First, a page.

WHY DON'T YOU GO ON INTO SOME OF THE, THE EXAMPLES WHERE YOU SAW THE SEEDS OF BLACK POWER THAT WAS GOING TO EMERGE SORT OF CLEARER LATER. NOT HERE BUT…
Well that's really after the summer.
I mean, do you want to do that?
YEAH, LET'S GO INTO THAT.
Uh, after the summer we had a series of staff meetings, um, SNCC staff meetings, there were a lot more people around, the relationship to SNCC wasn't clear. Um, people had come in in all kinds of support roles, lawyers, doctors, um, people had come in and set up radio systems for us in the cars so we could radio to base when we were out in the field. Um, security system people were around, people were, there were just a lot of people hanging around. Some of them were on SNCC staff. There were some blacks who had stayed, new northern blacks, a lot of these people were white. Um, there were a lot of people. We brought in uh, people from other SNCC projects and the Mississippi staff, and we were all meeting together trying to figure out what to do. Um, there was a lot of, um, the black staff people who were indigenous to the area, who were sort of the backbone of the thing, really, were impacted real heavily by the summer, uh, dealing with uh, white intellectuals, young white intellectuals, who didn't know their way around and had a lot of skills that they didn't have, that is, that the staff people didn't have. Um, the Freedom Democratic Party challenge at the convention…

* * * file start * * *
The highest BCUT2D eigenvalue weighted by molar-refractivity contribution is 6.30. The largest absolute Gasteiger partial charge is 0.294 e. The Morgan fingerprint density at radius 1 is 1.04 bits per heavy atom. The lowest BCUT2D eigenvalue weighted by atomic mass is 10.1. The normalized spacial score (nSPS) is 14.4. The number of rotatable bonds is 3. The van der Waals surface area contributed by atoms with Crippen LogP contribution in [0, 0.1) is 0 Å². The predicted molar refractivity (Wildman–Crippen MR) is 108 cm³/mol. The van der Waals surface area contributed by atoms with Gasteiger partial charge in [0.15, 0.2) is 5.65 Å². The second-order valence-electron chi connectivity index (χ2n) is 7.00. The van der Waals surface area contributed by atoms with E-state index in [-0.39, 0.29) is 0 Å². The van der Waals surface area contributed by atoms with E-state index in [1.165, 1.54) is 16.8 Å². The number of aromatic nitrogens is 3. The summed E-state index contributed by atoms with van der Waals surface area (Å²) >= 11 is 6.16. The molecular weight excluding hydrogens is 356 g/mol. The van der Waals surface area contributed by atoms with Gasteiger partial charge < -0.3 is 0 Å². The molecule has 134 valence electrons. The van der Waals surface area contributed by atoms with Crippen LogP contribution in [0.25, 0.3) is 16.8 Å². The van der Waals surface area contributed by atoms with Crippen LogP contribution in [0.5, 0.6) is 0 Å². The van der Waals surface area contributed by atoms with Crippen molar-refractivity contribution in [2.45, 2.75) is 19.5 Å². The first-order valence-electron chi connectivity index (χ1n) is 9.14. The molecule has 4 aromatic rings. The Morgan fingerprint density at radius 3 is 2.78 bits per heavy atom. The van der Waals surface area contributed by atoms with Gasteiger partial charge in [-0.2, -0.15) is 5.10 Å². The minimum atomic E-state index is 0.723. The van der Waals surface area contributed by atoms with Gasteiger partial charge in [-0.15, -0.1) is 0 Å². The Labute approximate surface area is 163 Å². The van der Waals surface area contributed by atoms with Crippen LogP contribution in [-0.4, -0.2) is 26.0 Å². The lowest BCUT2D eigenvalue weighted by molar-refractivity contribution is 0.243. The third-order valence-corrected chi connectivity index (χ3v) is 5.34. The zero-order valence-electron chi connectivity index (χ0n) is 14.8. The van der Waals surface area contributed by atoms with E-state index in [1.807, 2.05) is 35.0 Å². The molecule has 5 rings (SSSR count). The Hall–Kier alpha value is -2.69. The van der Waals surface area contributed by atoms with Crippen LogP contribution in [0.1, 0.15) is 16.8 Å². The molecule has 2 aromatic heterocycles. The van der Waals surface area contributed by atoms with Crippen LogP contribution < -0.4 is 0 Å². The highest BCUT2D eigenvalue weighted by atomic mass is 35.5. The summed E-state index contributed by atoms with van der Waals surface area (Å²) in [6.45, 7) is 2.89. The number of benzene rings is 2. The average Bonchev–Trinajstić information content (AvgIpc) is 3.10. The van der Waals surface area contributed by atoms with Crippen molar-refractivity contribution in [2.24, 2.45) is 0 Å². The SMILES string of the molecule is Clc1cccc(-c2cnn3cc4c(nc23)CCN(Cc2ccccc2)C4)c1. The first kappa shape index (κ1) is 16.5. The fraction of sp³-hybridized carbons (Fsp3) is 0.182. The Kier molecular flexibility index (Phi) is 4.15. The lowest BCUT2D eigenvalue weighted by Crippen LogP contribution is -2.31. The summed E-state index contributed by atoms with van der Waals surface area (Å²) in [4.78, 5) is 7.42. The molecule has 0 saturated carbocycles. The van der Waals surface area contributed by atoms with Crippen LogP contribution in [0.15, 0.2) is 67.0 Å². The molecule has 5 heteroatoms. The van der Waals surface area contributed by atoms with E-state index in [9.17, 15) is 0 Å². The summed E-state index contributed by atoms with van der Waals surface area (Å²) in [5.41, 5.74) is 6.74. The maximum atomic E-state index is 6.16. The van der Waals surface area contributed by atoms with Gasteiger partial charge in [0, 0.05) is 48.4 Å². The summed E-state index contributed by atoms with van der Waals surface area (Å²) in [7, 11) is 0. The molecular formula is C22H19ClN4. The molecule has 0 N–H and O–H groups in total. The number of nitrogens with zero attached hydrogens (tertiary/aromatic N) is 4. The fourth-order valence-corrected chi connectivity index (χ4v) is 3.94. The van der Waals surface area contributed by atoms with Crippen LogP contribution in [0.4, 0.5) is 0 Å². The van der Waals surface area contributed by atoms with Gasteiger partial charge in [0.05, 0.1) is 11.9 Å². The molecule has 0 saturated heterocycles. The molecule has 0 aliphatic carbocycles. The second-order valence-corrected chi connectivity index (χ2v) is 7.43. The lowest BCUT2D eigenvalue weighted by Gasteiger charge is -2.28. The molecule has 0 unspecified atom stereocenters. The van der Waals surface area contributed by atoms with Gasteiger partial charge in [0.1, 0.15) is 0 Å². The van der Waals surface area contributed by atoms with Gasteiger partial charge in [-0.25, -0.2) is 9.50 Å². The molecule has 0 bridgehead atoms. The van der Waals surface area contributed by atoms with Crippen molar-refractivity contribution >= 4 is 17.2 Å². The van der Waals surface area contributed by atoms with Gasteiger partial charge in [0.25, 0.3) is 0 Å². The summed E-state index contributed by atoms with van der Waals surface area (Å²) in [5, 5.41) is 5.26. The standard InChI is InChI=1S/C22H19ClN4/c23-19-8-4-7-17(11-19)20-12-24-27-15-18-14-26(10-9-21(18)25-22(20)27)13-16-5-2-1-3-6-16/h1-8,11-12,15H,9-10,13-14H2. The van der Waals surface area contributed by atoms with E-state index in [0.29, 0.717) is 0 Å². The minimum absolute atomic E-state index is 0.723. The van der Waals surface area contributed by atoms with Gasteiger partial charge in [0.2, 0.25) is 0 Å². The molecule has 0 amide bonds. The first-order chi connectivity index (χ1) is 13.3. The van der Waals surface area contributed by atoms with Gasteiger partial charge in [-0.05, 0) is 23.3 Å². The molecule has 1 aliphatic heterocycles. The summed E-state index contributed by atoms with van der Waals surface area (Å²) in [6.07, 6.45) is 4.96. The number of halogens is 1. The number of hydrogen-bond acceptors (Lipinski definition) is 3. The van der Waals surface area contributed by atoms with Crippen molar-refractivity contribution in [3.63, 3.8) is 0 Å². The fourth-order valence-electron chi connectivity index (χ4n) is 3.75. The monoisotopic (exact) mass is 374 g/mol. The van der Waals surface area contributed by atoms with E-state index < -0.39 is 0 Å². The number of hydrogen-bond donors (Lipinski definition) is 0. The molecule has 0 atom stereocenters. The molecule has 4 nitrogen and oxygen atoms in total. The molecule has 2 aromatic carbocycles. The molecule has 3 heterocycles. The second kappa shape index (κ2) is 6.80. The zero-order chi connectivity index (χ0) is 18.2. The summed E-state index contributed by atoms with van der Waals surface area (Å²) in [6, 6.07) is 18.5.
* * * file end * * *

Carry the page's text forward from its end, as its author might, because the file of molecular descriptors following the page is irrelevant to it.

I'M SORRY… YEAH, OK, LET'S CUT. OK, WHY DON'T YOU START WITH THAT AGAIN JUST RESTATING THE TENSIONS.
Well there were, uh, there were tensions between blacks and whites by now in the project, the uh, the local black staff who were sort of the backbone of the Mississippi Project had uh, had been dealing all summer with a lot of white, young white people who were uh, intellectual and moneyed, you know they were college kids, middle class, who had a lot of advantages and a lot of skills and uh, to some extent the black staff I think were threatened by them at some level and to some extent they were frustrated by having to put up with them all the time and be put in danger because of the visibility these people brought onto the scene. Um, so it's sort of a combination of fear and, I don't know, maybe jealously and also sense that this isn't quite what we wanted to be happening. Um, that came out in staff meetings around questions of, I mean it was ver-verbalized just like that, people were saying those things. At the same time though, you had the, the national SNCC organization um, which was I think threatened by what was going on in Mississippi…
I DON'T KNOW IF I WANT TO GO IN…
UH, THIS IS THE HEAD OF SOUND ROLL NUMBER 1348 FOR THE HEAD OF CAMERA ROLL NUMBER 403 BLACKSIDE, EYES ON THE PRIZE, UM, CONTINUING THE INTERVIEW WITH CASEY HAYDEN, MAY 15, 1986.
JUST RECONSTRUCT, YOU'RE MANNING THE PHONES WHEN THE FIRST REPORTS COME IN THAT, THAT THE GUYS ARE, HAVEN'T CALLED BACK.